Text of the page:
In the last decade, it was commonplace to have to dilate the ureter prior to passage of the larger flexible ureteroscopes. However, the introduction of small diameter (i.e. < 9F) actively deflectable flexible ureteroscopes has facilitated ureteral insertion, precluding the need for dilation of the ureteral orifice or tunnel with balloons or shear dilators. Dilation of the intramural ureter beyond 10F for insertion of the new ureteroscopes is required in only 12% of cases. Indeed, passage of a 10F introducer catheter (e.g. 8/10F Amplatz set) for the placement of a safety guidewire is usually sufficient to also smooth the way for passage of the smaller flexible ureteroscopes. The need for balloon dilation is exceedingly rare.
Entering the ureteral orifice by passing the flexible ureteroscope alongside a guidewire in the ureter can be a time-consuming undertaking. The traditional method for inserting the flexible ureteroscope has been to first pass a second floppy guidewire up the ureter and then proceed to backload the ureteroscope over the wire and advance it up the ureter under fluoroscopic guidance. However, guidewire trauma to the working channel of the ureteroscope may shorten the lifespan of these fragile instruments, especially if one tries to backload the ureteroscope on a superstiff guidewire. The recent development of guidewires with a floppy tip on either end has greatly increased the safety margin of this maneuver (Sensorwire, Microvasive Inc., Natick MA). The flexible ureteroscope (FURS) therefore would now be advanced over the Sensor wire, leaving the Amplatz superstiff as a safety wire.
If the FURS is advanced over a wire, rotating the scope to realign the tip such that the guidewire in the working channel is in a 12-o'clock position to "lift" the orifice open may be of benefit. Any forceful effort to advance the ureteroscope up the ureter usually results in buckling of the midshaft of the ureteroscope into the bladder with attendant decrease in the range of tip deflection. Alternatively, one could place a ureteral access sheath (Cook Flexor, 12/14Fr) over the superstiff to establish access for insertion of the flexible ureteroscope, leaving the Sensor wire as the safety wire.
If the endoscope cannot be passed through the area of the stricture, it is helpful then to use a 4 or 5-mm balloon to dilate the area of the stricture so it can be easily traversed with the ureteroscope. A 365-micron laser fiber is inserted orienting the fiber laterally and the stricture is ablated as the ureteroscope is slowly withdrawn. Usually 1.0 J at 10 Hz is sufficient to accomplish the laser incision. This process is repeated until thin fibers are identified. Alternatively, a Hulbert pencil point electrode or 2F and 3F electrosurgical probes may be utilized, using 45 W of pure cut.  Care should be taken to incise laterally at the UPJ. The ureteroscope is then removed. Ballon dilation is performed with a 5 or 6mm Uromax Balloon at 20 psi for 5 min. If a waist in the balloon persists, re-incise with the laser fiber. An 8Fr ureteral stent is left indwelling for two to three weeks and urethral catheter left for 24-48 h.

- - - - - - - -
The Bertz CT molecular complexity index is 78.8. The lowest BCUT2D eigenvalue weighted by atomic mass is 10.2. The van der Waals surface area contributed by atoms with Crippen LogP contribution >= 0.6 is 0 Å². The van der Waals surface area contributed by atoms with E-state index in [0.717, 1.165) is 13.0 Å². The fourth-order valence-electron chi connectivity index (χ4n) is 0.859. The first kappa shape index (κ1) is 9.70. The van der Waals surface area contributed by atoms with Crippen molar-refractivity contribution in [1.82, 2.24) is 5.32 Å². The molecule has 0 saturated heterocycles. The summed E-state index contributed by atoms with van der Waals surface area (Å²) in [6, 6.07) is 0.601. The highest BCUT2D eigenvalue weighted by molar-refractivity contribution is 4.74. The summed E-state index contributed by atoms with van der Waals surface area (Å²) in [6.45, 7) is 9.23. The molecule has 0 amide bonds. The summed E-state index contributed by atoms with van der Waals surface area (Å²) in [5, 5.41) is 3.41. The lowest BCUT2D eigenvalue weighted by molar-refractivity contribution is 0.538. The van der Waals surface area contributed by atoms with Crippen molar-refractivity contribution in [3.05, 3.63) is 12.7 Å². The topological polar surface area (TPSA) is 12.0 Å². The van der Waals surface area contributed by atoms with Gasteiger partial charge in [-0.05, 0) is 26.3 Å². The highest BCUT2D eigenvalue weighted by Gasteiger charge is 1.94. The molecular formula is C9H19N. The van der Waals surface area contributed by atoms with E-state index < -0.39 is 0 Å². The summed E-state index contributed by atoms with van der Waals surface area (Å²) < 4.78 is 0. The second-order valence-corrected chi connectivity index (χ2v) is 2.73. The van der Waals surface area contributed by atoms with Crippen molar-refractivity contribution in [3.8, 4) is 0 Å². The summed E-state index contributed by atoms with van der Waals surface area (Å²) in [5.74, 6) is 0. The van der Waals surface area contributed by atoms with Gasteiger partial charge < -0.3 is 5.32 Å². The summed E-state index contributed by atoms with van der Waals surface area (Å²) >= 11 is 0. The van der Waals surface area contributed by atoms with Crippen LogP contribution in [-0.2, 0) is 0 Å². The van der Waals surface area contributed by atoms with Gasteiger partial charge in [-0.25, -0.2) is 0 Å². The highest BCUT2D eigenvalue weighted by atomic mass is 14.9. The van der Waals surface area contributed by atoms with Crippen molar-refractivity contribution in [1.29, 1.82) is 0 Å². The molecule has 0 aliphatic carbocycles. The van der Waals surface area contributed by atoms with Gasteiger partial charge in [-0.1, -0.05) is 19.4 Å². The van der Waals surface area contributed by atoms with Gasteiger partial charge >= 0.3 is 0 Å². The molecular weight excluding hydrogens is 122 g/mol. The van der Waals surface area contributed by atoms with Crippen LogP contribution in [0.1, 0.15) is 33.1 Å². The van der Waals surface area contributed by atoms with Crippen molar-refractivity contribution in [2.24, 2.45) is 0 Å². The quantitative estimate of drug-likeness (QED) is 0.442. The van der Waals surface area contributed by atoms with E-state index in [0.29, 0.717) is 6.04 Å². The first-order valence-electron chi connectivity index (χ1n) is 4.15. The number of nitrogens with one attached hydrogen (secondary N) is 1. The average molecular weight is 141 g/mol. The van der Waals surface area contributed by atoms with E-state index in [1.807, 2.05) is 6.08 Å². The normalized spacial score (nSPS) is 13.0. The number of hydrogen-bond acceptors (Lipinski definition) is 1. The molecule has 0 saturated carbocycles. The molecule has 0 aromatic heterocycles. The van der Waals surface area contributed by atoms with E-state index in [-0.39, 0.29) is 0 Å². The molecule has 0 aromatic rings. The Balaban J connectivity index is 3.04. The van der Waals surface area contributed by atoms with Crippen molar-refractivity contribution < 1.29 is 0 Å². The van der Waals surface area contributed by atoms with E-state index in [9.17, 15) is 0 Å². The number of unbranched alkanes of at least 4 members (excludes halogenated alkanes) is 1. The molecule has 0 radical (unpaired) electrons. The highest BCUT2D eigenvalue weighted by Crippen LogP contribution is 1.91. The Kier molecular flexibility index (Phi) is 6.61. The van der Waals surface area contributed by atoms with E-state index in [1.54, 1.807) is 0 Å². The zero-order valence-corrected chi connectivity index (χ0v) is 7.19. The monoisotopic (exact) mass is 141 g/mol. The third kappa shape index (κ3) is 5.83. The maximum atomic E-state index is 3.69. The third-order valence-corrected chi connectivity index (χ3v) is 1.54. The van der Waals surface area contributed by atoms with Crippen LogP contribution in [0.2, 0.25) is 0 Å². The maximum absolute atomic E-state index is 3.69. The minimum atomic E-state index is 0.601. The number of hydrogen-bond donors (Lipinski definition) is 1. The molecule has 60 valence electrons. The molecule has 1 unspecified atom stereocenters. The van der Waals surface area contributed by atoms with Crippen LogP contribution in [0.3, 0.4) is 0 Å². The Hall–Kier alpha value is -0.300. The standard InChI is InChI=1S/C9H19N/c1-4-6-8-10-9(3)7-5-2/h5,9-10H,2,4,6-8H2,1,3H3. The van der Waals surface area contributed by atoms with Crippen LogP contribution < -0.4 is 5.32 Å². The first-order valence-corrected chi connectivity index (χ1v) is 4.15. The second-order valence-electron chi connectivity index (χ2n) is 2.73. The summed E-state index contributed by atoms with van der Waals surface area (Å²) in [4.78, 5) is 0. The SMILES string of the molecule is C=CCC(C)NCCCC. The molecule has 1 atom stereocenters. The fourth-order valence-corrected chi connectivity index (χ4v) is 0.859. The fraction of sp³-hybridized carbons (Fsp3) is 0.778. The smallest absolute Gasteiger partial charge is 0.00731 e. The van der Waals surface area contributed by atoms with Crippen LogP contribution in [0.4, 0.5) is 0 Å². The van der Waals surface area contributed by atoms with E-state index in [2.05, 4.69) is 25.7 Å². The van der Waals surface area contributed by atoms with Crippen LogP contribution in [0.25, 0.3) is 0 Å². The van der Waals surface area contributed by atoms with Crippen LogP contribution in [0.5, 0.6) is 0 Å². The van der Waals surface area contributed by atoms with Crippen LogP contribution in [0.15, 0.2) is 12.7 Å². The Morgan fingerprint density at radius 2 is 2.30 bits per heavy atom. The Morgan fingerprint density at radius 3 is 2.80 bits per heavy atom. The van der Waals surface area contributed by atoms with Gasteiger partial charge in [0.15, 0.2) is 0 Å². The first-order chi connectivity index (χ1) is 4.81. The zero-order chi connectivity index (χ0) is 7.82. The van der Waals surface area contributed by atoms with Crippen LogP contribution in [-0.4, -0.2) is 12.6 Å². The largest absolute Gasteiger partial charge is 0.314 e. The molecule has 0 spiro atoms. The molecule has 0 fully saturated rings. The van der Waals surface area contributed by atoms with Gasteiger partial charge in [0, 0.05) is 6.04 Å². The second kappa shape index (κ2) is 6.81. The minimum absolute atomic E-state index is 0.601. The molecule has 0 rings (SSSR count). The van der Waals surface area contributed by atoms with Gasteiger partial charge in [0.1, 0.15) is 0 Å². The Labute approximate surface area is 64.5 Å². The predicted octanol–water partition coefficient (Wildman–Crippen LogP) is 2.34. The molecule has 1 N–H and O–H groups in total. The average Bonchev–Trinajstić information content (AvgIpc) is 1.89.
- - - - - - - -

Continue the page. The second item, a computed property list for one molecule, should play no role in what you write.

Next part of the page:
| Conclusion|| |
Proper patient selection is the key to successful endoscopic treatment for UTTCC and UPJO. It may be the preferred treatment in patients unfit for major surgery, with bilateral disease or a solitary kidney. Low-grade, low-stage disease of the distal ureter also appears to be particularly well suited to this approach. Patients with superficial tumors less than 1.5 cm in size, unifocal, and low-grade are the best candidates for endourologic treatment. For UPJO, without crossing vessels, stricture length greater than 1.5 cm, severe hydronephrosis and renal function less than 30%, endopyelotomy may be an appropriate surgical option for the patient. Ureteroscopic approach may be preferred because of the reduced morbidity, lack of incision, and the ability to perform as an outpatient procedure compared to the percutaneous approach especially after the development of the modern ureteroscopes.